That, at any rate, is my “take” on the matter. I don’t think you’re aware that this is “take” season, where various Internet commentators have offered their opinions on a variety of subjects. Here’s one by a user who think the transportation company Uber’s violation of the law is comparable to Rosa Parks’ fight for civil rights. I readily submit that my “take” on your thought is of similar quality. Maybe you do love nihilism and fascism and the like.

In any case, the thought that’s been torturing me the last couple of months goes like this: What could I possibly teach that is of worth to another person? When tutoring, improving skills happens. It’s nearly impossible not to find language to which a student can relate. That can translate into being more confident in the classroom, answering questions the teacher poses, answering prompts from a relevant perspective. Reading, responding, and writing can be improved over time, through repeated sessions of getting a student to talk and feel comfortable with the task at hand.

None of that, though, is the maturity to try to see what it’s like to seek knowledge, or, on a related note, find serious people without fancy titles or positions. No amount of improving academic skills replaces the probity, the will to curiosity, that comes from wanting to make sense of this life in which we live. I don’t think most of the students I’ve ever met have ever cared for such a mundane topic. Most of them want insight akin to a panacea, or the status that comes from being the best, or the grades simply. That last is not so depressing when contrasted with the ephemerality and artificiality of what the most ambitious want.

I can’t say I live up to my own creed. I spent most of today unpacking freight and stocking liquor. I failed to read seriously anything of any significance. I am afraid to call my best friends – the ones who understand my perspective, and are no slouches as knowers and thinkers – and work through what I’m seeing in my life with them. I don’t want to bother them when I don’t know if I’m attentive enough, when I don’t know that I’m not seeking a panacea myself.

I can’t say I live up to my own creed, because I’m in doubt about what it produces. People who know me know that I’m a nervous, awkward person. When you castigate your time for a sort of slavishness, citing “a harsh Helot condition” caused by “the tremendous extent of science,” I find it very hard to join the critique. Partly because I think you are consciously exaggerating – this ties into my discussion above. However, I do not really know what “fuller, richer, deeper natures” there are, and what education could do for them:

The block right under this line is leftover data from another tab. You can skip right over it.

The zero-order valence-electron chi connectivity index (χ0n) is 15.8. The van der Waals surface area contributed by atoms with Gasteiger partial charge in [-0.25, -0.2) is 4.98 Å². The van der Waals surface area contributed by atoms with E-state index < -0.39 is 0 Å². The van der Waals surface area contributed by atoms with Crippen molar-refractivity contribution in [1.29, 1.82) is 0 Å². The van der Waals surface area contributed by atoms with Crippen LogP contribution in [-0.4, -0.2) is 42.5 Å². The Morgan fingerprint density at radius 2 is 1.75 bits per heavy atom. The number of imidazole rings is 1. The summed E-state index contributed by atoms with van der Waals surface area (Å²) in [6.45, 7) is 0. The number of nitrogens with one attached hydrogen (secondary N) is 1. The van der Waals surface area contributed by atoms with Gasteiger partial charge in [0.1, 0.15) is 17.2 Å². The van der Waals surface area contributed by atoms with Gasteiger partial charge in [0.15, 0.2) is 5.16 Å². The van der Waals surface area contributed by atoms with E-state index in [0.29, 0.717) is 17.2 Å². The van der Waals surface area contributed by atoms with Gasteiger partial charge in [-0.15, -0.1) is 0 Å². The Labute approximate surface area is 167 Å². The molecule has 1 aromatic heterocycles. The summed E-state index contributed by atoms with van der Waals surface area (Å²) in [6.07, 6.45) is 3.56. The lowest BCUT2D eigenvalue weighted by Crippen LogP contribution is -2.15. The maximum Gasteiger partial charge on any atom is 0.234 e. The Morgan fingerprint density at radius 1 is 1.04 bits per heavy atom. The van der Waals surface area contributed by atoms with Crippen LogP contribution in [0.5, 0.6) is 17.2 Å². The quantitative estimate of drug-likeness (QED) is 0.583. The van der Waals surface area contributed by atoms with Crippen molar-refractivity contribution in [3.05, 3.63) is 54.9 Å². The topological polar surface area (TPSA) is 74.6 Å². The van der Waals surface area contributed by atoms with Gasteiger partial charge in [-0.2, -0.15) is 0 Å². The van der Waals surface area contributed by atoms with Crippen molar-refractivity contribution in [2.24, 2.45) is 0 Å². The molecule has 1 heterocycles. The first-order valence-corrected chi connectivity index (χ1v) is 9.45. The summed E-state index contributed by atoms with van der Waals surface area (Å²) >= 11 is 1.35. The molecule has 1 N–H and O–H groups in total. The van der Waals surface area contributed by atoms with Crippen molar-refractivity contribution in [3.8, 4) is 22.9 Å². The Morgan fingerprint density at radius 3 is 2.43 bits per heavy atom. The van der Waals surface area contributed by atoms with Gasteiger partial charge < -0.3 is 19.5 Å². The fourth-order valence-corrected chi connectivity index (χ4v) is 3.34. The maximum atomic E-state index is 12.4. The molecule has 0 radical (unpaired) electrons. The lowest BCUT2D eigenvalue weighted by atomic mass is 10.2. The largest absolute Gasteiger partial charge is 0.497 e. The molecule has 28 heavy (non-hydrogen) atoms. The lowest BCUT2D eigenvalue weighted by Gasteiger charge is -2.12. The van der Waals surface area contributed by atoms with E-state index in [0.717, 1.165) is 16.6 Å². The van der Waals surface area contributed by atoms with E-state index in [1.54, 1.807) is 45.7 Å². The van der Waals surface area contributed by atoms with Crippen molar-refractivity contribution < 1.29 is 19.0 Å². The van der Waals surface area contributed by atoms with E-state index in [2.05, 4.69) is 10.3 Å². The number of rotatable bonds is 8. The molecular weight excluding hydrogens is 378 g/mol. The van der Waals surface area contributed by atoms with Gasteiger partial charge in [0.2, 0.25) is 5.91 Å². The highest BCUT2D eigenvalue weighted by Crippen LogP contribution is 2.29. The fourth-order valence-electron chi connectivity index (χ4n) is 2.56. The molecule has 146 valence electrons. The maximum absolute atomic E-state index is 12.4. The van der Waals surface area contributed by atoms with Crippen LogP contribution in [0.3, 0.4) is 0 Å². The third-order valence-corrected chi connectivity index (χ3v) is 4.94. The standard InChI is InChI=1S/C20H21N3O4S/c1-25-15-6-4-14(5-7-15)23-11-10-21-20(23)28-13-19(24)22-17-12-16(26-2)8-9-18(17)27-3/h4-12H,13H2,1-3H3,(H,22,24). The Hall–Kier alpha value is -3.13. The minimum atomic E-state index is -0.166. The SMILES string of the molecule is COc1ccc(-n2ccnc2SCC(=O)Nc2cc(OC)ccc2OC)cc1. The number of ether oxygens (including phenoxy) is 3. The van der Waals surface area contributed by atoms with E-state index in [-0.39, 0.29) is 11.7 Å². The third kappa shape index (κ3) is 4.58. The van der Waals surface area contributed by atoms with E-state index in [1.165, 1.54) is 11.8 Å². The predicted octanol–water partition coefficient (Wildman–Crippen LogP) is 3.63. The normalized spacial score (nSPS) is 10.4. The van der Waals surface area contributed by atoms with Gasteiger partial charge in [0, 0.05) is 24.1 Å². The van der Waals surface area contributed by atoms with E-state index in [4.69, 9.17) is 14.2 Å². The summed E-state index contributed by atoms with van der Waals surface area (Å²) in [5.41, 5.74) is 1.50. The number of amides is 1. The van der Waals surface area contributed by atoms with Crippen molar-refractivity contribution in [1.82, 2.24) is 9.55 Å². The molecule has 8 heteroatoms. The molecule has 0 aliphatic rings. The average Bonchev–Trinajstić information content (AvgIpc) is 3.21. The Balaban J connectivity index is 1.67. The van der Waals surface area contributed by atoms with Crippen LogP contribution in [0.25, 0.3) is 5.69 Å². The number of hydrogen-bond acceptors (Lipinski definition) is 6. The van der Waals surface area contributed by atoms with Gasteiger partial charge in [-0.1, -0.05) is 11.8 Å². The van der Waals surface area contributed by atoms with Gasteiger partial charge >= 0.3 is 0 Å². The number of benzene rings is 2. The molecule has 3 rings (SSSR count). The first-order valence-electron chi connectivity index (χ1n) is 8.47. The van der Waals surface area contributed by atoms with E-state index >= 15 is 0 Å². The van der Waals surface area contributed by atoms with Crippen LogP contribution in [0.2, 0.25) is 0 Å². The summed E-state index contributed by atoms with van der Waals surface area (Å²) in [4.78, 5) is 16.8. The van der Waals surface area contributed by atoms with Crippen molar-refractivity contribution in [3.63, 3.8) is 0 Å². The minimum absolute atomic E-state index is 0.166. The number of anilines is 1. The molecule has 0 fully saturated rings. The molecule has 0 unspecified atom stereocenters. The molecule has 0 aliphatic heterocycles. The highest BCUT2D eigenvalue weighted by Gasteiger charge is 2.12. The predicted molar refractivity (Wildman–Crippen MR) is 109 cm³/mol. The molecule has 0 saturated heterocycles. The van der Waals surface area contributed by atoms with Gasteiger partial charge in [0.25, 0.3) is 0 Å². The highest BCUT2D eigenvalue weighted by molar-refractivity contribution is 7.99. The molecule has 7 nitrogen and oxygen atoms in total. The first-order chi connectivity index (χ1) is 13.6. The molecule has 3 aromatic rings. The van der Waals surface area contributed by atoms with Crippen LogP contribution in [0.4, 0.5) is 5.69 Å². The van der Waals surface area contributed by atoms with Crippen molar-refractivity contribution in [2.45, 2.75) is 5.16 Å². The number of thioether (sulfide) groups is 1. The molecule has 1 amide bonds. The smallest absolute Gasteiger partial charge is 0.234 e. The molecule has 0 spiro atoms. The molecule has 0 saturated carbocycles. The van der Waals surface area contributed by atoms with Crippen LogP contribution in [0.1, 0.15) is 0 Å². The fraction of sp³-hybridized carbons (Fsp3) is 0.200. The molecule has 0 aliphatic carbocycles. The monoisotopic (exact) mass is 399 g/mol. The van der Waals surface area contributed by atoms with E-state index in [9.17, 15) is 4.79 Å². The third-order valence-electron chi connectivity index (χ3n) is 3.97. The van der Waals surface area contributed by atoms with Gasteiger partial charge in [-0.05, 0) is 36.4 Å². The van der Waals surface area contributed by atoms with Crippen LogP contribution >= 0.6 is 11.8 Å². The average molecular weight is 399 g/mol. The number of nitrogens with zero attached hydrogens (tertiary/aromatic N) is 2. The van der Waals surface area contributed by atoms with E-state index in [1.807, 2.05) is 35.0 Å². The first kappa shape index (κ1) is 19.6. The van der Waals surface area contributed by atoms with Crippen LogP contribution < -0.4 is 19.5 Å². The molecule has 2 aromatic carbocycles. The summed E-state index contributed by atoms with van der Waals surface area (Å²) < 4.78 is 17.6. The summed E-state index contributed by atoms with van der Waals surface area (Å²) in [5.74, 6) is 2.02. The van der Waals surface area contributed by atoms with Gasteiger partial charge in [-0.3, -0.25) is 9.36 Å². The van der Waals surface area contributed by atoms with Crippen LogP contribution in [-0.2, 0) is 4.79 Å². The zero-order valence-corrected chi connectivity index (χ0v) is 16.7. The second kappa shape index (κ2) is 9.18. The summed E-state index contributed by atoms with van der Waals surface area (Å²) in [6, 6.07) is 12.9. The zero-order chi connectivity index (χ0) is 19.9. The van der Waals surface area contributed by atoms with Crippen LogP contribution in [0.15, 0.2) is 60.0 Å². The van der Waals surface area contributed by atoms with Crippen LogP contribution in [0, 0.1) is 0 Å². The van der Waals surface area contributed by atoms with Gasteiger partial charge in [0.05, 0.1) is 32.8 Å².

The harsh Helot condition to which the tremendous extent of science has condemned every single person today is one of the main reasons why education and educators appropriate to fuller, richer, deeper natures are no longer forthcoming.

Again, the problem I’m having is what good we can produce for another. Your discussion helps a bit: for a certain nature, a certain education is necessary, and we have lost it. Something about a cultish scientism – I don’t want to call it science, not at all – makes all of us incredibly unfree, even as we think we’re free in putting others down.

Fair enough. I should quit while I’m ahead, I suspect, and just say that freedom attends the mindful. You go on in a way that throws me under the bus. I know I will never be a first-rate scholar; for me, it is a struggle to be an average student, to do something solid but unspectactular. Does that make me one of the “presumptuous journeymen” or “fragments of humanity,” or should I not console myself with even ranking that high?

Our culture suffers from nothing more than it suffers from the superabundance of presumptuous journeymen and fragments of humanity; our universities are, against their will, the actual forcing-houses for this kind of spiritual instinct-atrophy. And all Europe already has an idea of this – grand politics deceives no one… Germany counts more and more as Europe’s flatland.